Awake and Sing!
By Clifford Odets
Main Street Theater
May 7, 2009
Moe (Jamie Geiger, kneeling) and Hennie (Natalie Arneson, standing). Photo by www.RicOrnelProductions.com
A desperate family in desperate times. No, not a story culled from yesterday's headlines, but the scenario of Clifford Odets' masterwork Awake and Sing!, now playing at Houston's Main Street Theater (MST). Set during the depression-ravaged 1930s, Odets' enduring play depicts the everyday life of the Bergers, a struggling Jewish family living in the east Bronx in1935. Bessie, the overbearing Jewish mother of all mothers, loves and smothers her children, ignores her husband, and generally drives everyone nuts with her hyper-reactivity and demands for “respect.” Myron Berger, the beaten down dad, just tries to survive and stay out of Bessie's path. Hennie, the hard-edged daughter, brims with anger over her situation and holds it all in, almost. Moe Axelrod, a war hero and family friend, has wooden leg, a head full of paradise and a killer crush on Hennie. Grandfather Jacob survives on philosophy (Marx), music (Caruso) and giving inspirational advice (“Make something of yourself”). Uncle Morty, Bessie's brother, is the one man with money, but his happy-go-lucky attitude adds tension rather than relief. Ralph, the dutiful son, goes to work every day at as a clerk to contribute to the household and his own arrested development. Folksy colloquialisms fly about the stage as this family finds itself trapped by circumstances and their ideals. Dreams and disappointments play out within the tight container of Berger's cramped flat.
Luisa Amaral-Smith is terrific as the insufferable mother whose heavy-handed love comes over the household like a gigantic cloud. George Brock embodies the stifled husband with a noble grace. Steve Garfinkel imbues Jacob, the calm and all knowing socialist.with a steady presence. Natalie Arneson's Hennie is one girl on the brink. She's particularly believable in her final scenes with Moe. Jamie Geiger portrays the fast-talking wisecracker, Moe, with a mixture of gusto and desperation. Charles Swan gives Ralph a time bomb edge. As the rest of the family is literally paralyzed by their situation, Swan's restless energy penetrates. He's the exhaust valve for this troubled lot, and Swan navigates that volatility well, especially when he collapses in Jacob's arms. During the play's final seconds, Swan is especially potent when he stands to face his future, broken but still wide-eyed and sustained by a shred of hope.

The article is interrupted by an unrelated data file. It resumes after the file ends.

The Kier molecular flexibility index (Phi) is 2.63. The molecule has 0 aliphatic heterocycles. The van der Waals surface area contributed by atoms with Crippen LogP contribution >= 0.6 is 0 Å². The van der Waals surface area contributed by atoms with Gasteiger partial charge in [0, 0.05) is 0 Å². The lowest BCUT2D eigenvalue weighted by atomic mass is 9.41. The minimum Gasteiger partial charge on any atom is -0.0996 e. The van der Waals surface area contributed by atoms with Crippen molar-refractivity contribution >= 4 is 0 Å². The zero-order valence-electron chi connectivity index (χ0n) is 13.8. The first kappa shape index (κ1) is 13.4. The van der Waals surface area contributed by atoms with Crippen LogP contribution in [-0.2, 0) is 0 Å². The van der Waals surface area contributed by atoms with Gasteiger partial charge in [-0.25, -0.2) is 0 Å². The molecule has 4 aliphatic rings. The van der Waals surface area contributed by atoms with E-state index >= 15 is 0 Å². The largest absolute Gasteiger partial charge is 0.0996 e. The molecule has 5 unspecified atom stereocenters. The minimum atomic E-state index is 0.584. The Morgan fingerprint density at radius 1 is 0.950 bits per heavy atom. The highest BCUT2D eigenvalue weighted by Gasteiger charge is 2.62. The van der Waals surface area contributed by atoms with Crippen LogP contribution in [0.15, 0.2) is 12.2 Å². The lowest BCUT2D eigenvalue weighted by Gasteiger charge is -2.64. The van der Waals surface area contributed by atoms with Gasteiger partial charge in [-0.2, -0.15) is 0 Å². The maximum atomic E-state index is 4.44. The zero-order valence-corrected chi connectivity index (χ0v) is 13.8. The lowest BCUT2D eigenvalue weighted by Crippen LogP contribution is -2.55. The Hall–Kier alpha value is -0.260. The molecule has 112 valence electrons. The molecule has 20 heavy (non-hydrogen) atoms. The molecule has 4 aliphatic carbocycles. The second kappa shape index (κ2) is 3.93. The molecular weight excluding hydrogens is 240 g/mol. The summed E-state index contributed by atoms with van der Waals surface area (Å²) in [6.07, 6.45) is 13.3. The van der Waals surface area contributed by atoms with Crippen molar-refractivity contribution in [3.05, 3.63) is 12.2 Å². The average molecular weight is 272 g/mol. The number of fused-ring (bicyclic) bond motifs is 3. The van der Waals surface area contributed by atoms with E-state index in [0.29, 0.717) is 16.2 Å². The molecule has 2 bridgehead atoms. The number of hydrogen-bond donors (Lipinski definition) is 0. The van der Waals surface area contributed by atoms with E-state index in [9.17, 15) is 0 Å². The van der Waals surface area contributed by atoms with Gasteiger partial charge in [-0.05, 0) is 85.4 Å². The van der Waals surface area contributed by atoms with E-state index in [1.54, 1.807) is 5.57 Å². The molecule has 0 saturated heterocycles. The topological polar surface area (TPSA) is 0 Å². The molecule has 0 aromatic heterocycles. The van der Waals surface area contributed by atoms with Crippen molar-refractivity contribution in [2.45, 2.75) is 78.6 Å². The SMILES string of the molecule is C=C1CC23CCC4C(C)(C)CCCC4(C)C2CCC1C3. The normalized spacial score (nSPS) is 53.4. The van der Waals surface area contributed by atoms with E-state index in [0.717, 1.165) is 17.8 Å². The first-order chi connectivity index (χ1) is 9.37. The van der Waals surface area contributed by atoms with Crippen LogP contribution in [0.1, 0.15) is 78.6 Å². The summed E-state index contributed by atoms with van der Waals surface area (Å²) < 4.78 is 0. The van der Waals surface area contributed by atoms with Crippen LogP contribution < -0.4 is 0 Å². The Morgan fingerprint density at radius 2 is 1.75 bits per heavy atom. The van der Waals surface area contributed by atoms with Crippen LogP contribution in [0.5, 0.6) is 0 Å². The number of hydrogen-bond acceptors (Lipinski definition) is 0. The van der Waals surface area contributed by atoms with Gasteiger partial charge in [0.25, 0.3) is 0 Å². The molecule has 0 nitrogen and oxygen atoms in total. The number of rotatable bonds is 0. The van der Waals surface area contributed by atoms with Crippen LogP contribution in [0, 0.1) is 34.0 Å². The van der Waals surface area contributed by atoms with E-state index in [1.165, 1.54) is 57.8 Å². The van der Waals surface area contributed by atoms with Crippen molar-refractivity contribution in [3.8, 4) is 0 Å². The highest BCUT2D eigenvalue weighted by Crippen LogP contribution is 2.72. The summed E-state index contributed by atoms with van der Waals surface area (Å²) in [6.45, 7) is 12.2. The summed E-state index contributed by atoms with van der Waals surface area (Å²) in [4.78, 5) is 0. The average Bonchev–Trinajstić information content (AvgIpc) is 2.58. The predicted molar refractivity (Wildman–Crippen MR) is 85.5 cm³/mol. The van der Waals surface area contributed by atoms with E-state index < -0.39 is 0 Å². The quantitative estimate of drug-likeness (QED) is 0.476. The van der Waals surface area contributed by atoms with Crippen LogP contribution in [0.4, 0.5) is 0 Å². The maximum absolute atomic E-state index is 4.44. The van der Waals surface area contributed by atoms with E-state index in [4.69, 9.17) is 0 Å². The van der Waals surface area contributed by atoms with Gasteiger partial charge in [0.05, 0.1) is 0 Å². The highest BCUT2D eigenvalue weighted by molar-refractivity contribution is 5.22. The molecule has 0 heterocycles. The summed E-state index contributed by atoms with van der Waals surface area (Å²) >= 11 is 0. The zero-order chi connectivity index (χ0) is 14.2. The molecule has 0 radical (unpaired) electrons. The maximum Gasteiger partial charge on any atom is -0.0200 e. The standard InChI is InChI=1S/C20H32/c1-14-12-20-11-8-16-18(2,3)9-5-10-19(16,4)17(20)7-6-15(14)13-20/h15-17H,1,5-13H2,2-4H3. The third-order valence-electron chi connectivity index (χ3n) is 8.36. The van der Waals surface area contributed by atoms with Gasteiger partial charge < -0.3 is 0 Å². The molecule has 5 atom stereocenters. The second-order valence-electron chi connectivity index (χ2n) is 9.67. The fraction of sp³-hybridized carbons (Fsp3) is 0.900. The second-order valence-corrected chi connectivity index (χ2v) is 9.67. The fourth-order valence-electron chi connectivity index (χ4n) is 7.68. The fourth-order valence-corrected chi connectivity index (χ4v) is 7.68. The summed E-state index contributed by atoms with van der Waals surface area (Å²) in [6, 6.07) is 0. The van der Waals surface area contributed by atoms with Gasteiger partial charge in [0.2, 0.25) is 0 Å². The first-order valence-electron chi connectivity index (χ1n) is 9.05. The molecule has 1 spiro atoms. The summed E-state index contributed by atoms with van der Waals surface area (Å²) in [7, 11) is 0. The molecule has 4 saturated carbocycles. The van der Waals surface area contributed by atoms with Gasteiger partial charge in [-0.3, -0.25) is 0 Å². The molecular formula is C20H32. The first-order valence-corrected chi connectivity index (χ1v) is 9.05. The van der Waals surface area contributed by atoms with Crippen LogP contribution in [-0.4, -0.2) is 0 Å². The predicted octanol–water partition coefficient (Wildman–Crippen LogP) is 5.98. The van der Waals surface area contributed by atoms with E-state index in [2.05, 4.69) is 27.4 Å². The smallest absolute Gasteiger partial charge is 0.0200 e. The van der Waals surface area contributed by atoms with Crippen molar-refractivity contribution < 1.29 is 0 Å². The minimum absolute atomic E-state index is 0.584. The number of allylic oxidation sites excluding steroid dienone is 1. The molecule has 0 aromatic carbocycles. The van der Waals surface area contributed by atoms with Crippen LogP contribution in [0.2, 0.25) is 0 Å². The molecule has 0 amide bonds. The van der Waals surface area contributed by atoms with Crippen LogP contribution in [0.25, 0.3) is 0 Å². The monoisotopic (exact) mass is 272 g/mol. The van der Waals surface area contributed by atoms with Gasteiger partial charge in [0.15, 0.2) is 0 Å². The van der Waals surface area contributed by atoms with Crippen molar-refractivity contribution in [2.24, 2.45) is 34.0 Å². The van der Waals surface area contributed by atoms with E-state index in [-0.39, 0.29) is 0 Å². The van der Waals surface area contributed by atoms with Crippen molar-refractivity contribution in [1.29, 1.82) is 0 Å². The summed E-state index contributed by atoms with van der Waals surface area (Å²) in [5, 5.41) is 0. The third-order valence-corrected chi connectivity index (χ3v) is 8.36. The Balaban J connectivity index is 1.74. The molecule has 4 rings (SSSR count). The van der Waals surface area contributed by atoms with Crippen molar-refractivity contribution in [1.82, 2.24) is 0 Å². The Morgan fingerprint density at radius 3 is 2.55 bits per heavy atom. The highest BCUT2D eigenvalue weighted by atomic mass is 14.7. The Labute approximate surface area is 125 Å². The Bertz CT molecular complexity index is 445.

Director Cheryl L. Kaplan keeps close to the period in her treatment, fully utilizing MST's tiny space to create a claustrophobic atmosphere. The audience is literally stuffed inside the Berger's apartment. There's no escape. No need to guess what that feels like. We get it right away. Trey Otis' set design lends a sense of the crumbling dignity of this family and Margaret Crowley's period costumes work well.
Sure, the play is obviously timely, but that's not what necessarily all you take home. Odets' fully fleshed-out characters question the price of materialism, imagine a life that's not “printed on dollar bills” and strive for meaning amidst the most dire circumstances. So it reads in Isaiah 26:19, “Awake and sing, ye that dwell in dust,” a potent message for then and now.